Again, Tuckett’s evidence pre-dates the ONS report – by 20 years. And this time around many social welfare charities have been hammering on about the problems of under-investment. For example, while the Joseph Rowntree Foundation points to evidence that children and parents from poorer backgrounds develop lower expectations, leading to under-achievement and failed ambitions.
The message may be getting home to other politicians as we saw adult education chiefs making an impassioned plea over the summer for every adult to be given the chance to participate in the UK’s increasingly digital society, regardless of their age, stage or background. Niace put its case to the House of Lords Select Committee Inquiry into the Digital Competitiveness of the UK. Too many people were being excluded, with four groups at highest risk – people with disabilities, the unemployed, people in low wage jobs in mid-life and older people.
What makes the state of affairs in the UK all the more depressing is that successive governments had the means and initial policies to tackle head-on issues around adult learning, only to throw them away. Indeed, the evidence amassed by Labour prior to the 1997 General Election landslide under Tony Blair – that would lead to the most visionary of White Papers, The Learning Age – emboldened the party enough to promise adult learning entitlements for all over 50. For Tuckett, this looked as if his long-fought battle was over.
In the event, it never happened. Six years after the initial implementation of expansionist lifelong learning policies, initiated by David Blunkett, Education Secretary and architect of The Learning Age, utilitarianism and the start of a Treasury-driven obsession with the narrowest of agendas to improve skills for work wiped out 1m adult learning opportunities in less than two years. Successive measures by Labour and the Coalition Governments proved ineffective or inept and, no matter what was done, the moans from industry about the parlous state of UK skills just kept on coming – and still do.
Tuckett charted the vicissitudes of adult and lifelong learning more than anyone else over the years as adult education columnist for the TES, not through arid restating of policy issues in which education writers so easily become trapped but in the detailing of firm evidence which he conveyed through the telling of funny, heart-warming and often angry stories, contrasting remarkable successes of those who return to learn later in life with the pity of those who get excluded.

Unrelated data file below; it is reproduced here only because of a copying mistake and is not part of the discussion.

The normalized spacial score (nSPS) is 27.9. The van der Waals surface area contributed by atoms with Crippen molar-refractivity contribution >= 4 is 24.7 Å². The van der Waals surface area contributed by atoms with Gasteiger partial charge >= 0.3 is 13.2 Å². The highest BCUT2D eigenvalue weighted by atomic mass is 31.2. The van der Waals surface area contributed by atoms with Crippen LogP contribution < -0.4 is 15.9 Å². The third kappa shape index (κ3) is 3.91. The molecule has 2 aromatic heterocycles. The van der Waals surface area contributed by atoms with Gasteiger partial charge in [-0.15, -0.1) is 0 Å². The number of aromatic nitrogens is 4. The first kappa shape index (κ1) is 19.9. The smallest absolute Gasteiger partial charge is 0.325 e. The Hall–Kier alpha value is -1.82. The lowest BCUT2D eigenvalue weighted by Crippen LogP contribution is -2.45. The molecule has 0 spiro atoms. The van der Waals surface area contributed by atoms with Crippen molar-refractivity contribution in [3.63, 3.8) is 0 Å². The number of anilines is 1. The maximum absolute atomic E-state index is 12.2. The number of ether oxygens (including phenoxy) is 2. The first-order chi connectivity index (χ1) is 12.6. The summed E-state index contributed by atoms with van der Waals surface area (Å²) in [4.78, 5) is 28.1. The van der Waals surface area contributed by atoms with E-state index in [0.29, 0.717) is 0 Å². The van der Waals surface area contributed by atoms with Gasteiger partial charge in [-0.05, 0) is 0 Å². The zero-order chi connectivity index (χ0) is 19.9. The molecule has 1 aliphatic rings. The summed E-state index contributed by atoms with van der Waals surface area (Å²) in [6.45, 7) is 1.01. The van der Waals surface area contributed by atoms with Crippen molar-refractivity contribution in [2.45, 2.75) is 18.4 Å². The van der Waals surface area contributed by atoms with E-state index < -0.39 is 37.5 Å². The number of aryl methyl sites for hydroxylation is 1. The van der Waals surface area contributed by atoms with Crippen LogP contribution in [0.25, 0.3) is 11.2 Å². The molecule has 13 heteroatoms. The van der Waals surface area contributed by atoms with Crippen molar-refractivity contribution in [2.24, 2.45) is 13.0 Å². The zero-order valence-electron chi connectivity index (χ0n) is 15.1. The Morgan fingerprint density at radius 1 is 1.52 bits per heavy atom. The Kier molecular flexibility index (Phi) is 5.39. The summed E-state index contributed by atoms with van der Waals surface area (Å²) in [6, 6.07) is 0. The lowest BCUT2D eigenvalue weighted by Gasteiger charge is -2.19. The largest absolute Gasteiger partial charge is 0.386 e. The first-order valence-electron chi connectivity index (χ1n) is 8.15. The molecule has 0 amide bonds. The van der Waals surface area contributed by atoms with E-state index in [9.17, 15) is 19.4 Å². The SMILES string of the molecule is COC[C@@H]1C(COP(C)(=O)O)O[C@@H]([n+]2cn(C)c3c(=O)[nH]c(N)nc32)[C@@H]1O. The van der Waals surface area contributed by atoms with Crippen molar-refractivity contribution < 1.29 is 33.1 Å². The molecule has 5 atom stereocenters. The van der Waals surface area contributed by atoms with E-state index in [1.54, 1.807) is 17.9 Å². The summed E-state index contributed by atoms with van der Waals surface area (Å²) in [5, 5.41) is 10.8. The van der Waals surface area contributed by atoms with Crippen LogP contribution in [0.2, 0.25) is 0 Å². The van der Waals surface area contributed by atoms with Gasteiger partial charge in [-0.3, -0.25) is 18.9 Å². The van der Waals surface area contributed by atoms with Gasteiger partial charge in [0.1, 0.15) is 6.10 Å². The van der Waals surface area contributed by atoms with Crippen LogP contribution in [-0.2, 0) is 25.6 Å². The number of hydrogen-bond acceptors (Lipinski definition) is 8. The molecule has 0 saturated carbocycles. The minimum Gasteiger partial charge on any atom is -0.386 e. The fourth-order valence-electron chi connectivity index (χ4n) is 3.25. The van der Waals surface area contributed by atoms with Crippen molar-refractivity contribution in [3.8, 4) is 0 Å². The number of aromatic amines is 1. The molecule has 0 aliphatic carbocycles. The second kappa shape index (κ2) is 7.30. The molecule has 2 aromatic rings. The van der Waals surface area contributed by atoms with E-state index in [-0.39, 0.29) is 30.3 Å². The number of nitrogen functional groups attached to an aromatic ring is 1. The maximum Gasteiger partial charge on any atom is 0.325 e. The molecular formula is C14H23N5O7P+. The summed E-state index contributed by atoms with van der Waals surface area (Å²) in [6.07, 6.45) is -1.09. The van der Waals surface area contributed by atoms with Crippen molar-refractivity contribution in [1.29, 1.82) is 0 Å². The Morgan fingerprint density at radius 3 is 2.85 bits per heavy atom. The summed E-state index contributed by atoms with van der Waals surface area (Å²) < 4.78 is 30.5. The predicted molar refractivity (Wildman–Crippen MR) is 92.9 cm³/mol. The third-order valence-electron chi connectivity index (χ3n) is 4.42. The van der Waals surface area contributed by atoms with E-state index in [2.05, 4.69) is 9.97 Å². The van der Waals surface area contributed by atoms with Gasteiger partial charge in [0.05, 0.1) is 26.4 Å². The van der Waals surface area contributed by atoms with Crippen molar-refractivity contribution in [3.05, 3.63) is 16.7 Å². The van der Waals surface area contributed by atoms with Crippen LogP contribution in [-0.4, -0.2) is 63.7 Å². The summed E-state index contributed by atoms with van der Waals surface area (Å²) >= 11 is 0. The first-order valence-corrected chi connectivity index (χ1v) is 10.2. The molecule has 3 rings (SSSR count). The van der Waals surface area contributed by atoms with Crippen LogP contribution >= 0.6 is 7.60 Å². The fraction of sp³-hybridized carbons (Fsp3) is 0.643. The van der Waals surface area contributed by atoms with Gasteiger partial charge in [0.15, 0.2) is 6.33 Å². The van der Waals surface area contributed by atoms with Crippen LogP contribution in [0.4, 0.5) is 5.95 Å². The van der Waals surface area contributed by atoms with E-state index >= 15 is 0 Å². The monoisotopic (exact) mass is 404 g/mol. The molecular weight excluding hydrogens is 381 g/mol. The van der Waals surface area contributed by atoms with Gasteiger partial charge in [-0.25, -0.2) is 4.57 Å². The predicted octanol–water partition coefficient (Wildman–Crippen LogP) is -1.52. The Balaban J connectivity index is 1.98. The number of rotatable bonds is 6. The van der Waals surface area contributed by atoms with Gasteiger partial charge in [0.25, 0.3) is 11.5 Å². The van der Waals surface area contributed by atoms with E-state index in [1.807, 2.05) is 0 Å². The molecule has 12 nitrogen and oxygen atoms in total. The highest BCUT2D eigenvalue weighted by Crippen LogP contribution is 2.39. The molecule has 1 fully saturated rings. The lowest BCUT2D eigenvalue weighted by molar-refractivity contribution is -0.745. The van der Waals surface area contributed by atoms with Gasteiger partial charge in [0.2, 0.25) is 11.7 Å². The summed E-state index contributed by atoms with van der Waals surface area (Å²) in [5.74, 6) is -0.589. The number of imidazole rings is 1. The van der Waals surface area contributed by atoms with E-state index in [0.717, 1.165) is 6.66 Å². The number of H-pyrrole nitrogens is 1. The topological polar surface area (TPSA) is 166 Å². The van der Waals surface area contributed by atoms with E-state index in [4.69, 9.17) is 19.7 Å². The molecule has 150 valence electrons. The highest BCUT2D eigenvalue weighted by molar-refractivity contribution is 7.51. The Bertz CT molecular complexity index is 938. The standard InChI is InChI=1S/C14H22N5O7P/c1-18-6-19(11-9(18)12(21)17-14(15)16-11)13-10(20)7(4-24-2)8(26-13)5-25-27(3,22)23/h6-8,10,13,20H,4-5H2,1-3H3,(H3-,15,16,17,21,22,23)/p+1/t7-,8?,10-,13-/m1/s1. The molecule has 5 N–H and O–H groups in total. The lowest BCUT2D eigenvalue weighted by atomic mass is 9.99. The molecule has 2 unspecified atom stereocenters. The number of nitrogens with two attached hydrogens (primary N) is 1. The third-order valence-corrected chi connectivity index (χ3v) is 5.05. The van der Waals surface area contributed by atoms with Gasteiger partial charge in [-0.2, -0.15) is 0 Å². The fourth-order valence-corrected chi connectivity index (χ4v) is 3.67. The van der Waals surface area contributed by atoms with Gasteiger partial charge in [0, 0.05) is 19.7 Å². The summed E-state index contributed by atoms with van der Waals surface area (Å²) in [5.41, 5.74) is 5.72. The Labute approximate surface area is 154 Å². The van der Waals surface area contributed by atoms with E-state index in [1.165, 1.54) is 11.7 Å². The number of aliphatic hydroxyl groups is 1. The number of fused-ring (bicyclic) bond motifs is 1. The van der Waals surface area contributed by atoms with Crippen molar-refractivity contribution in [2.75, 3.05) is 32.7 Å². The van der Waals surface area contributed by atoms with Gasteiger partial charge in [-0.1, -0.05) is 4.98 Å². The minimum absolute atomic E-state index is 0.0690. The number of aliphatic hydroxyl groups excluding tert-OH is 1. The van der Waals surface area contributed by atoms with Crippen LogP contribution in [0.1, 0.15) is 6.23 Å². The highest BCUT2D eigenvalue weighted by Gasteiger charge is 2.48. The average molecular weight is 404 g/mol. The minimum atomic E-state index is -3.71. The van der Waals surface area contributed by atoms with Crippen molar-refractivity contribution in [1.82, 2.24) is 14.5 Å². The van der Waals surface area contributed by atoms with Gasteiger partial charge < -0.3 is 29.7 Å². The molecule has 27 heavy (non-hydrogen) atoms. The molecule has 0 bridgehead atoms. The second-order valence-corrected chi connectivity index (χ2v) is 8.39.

His arguments were never glib gainsay but an assertion based on acute observation as well as the mass of research. The notion of seriously useless learning was also an expression at the heart of the former president of the EU Jacques Delors’ 1998 International Commission on Education for the 21st Century. And as Tuckett remarked in his interview with me: “He set out clearly the case for sustained lifelong learning throughout the Union,” and for a time was not without influence.
The arguments went beyond the narrow “utilitarian” agenda of New Labour and the Coalition, Tuckett stresses. “One of lessons in the recent PIAAC international study from the OECD is a finding that the key skill leading to improved productivity in work is learning something you are passionate about. It is not the industry training that matters so much as the increased motivation through any learning – we know that learning leaks.” Again, this echoes the research at the time of Delors.
What is most joyous and informative about Tuckett’s writing is that it constantly returns to the idea that “it is the learning we love the most that will motivate us to return to learn again and again. We need a holistic approach; to single out one form of learning above all others for particular attention is folly”, he insists. In saying this, he is careful not to proselytise or to make special pleading for those forms of learning that down the years have been called everything from extra-mural, to leisure, to “other” learning.